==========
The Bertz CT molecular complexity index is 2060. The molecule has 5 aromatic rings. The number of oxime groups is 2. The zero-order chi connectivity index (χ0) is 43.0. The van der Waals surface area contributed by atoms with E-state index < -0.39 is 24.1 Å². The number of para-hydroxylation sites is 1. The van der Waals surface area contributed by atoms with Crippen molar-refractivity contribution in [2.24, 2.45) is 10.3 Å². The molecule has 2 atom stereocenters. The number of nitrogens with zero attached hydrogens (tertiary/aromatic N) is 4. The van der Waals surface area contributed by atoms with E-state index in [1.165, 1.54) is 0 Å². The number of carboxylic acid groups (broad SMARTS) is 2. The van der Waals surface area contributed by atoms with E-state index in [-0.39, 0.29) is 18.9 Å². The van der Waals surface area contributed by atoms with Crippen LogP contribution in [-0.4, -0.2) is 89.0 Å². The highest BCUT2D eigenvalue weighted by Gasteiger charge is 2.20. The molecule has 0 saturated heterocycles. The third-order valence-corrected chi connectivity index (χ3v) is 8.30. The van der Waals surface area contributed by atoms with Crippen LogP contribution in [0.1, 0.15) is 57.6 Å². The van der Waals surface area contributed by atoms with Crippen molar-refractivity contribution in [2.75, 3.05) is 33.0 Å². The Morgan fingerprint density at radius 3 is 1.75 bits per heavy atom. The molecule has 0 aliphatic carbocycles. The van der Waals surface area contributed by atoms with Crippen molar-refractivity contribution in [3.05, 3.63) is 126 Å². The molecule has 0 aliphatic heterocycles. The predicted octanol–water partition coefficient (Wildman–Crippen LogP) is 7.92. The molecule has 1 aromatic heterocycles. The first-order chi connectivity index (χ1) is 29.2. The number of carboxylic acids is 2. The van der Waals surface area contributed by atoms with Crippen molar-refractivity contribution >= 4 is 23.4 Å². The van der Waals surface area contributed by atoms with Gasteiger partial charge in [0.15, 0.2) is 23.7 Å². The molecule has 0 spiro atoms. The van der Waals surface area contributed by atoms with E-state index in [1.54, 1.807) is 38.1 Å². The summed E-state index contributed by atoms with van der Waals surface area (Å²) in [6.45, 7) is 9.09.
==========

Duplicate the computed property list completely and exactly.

The Bertz CT molecular complexity index is 2060. The molecule has 5 aromatic rings. The number of oxime groups is 2. The zero-order chi connectivity index (χ0) is 43.0. The van der Waals surface area contributed by atoms with E-state index < -0.39 is 24.1 Å². The number of para-hydroxylation sites is 1. The van der Waals surface area contributed by atoms with Crippen molar-refractivity contribution in [2.24, 2.45) is 10.3 Å². The molecule has 2 atom stereocenters. The number of nitrogens with zero attached hydrogens (tertiary/aromatic N) is 4. The van der Waals surface area contributed by atoms with E-state index in [1.165, 1.54) is 0 Å². The number of carboxylic acid groups (broad SMARTS) is 2. The van der Waals surface area contributed by atoms with E-state index in [-0.39, 0.29) is 18.9 Å². The van der Waals surface area contributed by atoms with Crippen LogP contribution in [-0.4, -0.2) is 89.0 Å². The highest BCUT2D eigenvalue weighted by Gasteiger charge is 2.20. The molecule has 0 saturated heterocycles. The third-order valence-corrected chi connectivity index (χ3v) is 8.30. The van der Waals surface area contributed by atoms with Crippen LogP contribution in [0.1, 0.15) is 57.6 Å². The van der Waals surface area contributed by atoms with Crippen molar-refractivity contribution in [2.75, 3.05) is 33.0 Å². The Morgan fingerprint density at radius 3 is 1.75 bits per heavy atom. The molecule has 0 aliphatic carbocycles. The van der Waals surface area contributed by atoms with Crippen molar-refractivity contribution in [3.05, 3.63) is 126 Å². The molecule has 0 aliphatic heterocycles. The predicted octanol–water partition coefficient (Wildman–Crippen LogP) is 7.92. The molecule has 1 aromatic heterocycles. The first-order chi connectivity index (χ1) is 29.2. The number of carboxylic acids is 2. The van der Waals surface area contributed by atoms with Crippen molar-refractivity contribution >= 4 is 23.4 Å². The van der Waals surface area contributed by atoms with Gasteiger partial charge in [0.15, 0.2) is 23.7 Å². The molecule has 0 spiro atoms. The van der Waals surface area contributed by atoms with E-state index in [1.54, 1.807) is 38.1 Å². The summed E-state index contributed by atoms with van der Waals surface area (Å²) in [6.45, 7) is 9.09.